In the previous post, we discussed How to Deal with Inbox Overload. In that post, we laid out some guidelines on how to process and handle your email inbox. This method is referred to as Inbox Zero. Inbox Zero is a method based off a task management methodology developed by David Allen. Today, we are going to explain why a task management system is needed and a quick primer on how to use David’s system – simply called Getting Things Done.
Why a system for task management?
This question is common, as many ask when first introduced to this concept. We are used to the idea of a Calendar, that is used to record where we need to be when but what about all the other commitments we make? Pick up milk, call mom, clean the garage? These items are not ideal to fit on a calendar as many are not time-based or can only be complete when you are physically at a specific location with certain tools.
The GTD (Getting Things Done) Method
The entire idea behind this method is to apply order to chaos. Our brains are terrible at remembering what to do when and often remind us at 2 am when we can’t call anyone.
The second a thought or action item comes to mind, write it down, type it on your phone, etc. Just get it out of your head into a trusted system.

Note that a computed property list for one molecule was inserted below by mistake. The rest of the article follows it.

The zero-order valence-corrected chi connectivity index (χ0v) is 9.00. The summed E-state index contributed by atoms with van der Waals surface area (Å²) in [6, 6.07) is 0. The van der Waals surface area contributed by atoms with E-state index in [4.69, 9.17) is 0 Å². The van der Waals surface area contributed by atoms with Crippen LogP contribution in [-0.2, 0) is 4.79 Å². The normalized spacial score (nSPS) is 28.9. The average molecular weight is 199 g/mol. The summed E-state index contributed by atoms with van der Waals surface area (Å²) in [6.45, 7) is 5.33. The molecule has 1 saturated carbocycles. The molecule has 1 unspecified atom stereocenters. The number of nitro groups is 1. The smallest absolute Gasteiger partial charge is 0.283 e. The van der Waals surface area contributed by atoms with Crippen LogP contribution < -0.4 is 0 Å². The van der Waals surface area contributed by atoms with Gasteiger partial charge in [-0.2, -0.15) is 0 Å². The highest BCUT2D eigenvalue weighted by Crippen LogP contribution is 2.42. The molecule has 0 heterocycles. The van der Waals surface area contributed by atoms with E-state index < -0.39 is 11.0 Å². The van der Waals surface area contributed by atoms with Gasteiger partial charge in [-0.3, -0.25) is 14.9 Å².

Review your captured items and make them actionable (add a verb). If not actionable, delete it, archive it or file it as a reference. If the task takes less than two minutes, do it now. Delegate the task or assign to a list to do later.
Put the items on the right list. Calls to make, grocery list, emails to send. This system allows you to complete the right tasks when you have the tools needed. Available to make a call? Open your calls to make list.
Review your lists, often. This step is the most critical. During the review, examine if the item is completed, not relevant, or can be completed now.
Check things off. With the system in place, you now have the freedom to be appropriately engaged.
While these items are a quick primer, we highly suggest reading David Allen’s book – Getting Things Done.
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